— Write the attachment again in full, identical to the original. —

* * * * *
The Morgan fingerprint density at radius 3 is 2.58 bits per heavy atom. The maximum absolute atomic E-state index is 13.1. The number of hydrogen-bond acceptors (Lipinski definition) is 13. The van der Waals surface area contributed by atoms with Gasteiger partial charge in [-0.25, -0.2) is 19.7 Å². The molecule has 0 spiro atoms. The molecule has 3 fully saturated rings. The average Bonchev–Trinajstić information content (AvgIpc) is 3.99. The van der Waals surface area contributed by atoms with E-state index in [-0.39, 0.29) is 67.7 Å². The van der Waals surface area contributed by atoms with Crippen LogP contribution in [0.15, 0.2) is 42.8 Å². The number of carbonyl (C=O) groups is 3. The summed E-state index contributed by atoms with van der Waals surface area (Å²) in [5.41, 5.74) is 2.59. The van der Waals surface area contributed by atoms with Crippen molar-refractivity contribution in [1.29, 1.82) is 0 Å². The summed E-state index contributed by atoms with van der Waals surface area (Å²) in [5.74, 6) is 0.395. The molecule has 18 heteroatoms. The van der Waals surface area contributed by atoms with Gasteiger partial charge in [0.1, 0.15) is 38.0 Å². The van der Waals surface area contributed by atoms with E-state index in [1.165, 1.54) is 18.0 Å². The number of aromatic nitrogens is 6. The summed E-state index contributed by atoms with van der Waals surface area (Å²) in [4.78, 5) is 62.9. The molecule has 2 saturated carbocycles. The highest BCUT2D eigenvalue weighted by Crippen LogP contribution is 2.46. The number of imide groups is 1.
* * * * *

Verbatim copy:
The Morgan fingerprint density at radius 3 is 2.58 bits per heavy atom. The maximum absolute atomic E-state index is 13.1. The number of hydrogen-bond acceptors (Lipinski definition) is 13. The van der Waals surface area contributed by atoms with Gasteiger partial charge in [-0.25, -0.2) is 19.7 Å². The molecule has 0 spiro atoms. The molecule has 3 fully saturated rings. The average Bonchev–Trinajstić information content (AvgIpc) is 3.99. The van der Waals surface area contributed by atoms with E-state index in [-0.39, 0.29) is 67.7 Å². The van der Waals surface area contributed by atoms with Crippen LogP contribution in [0.15, 0.2) is 42.8 Å². The number of carbonyl (C=O) groups is 3. The summed E-state index contributed by atoms with van der Waals surface area (Å²) in [5.41, 5.74) is 2.59. The van der Waals surface area contributed by atoms with Crippen molar-refractivity contribution in [1.29, 1.82) is 0 Å². The summed E-state index contributed by atoms with van der Waals surface area (Å²) in [5.74, 6) is 0.395. The molecule has 18 heteroatoms. The van der Waals surface area contributed by atoms with Gasteiger partial charge in [0.1, 0.15) is 38.0 Å². The van der Waals surface area contributed by atoms with E-state index in [1.165, 1.54) is 18.0 Å². The number of aromatic nitrogens is 6. The summed E-state index contributed by atoms with van der Waals surface area (Å²) in [4.78, 5) is 62.9. The molecule has 2 saturated carbocycles. The highest BCUT2D eigenvalue weighted by Crippen LogP contribution is 2.46. The number of imide groups is 1.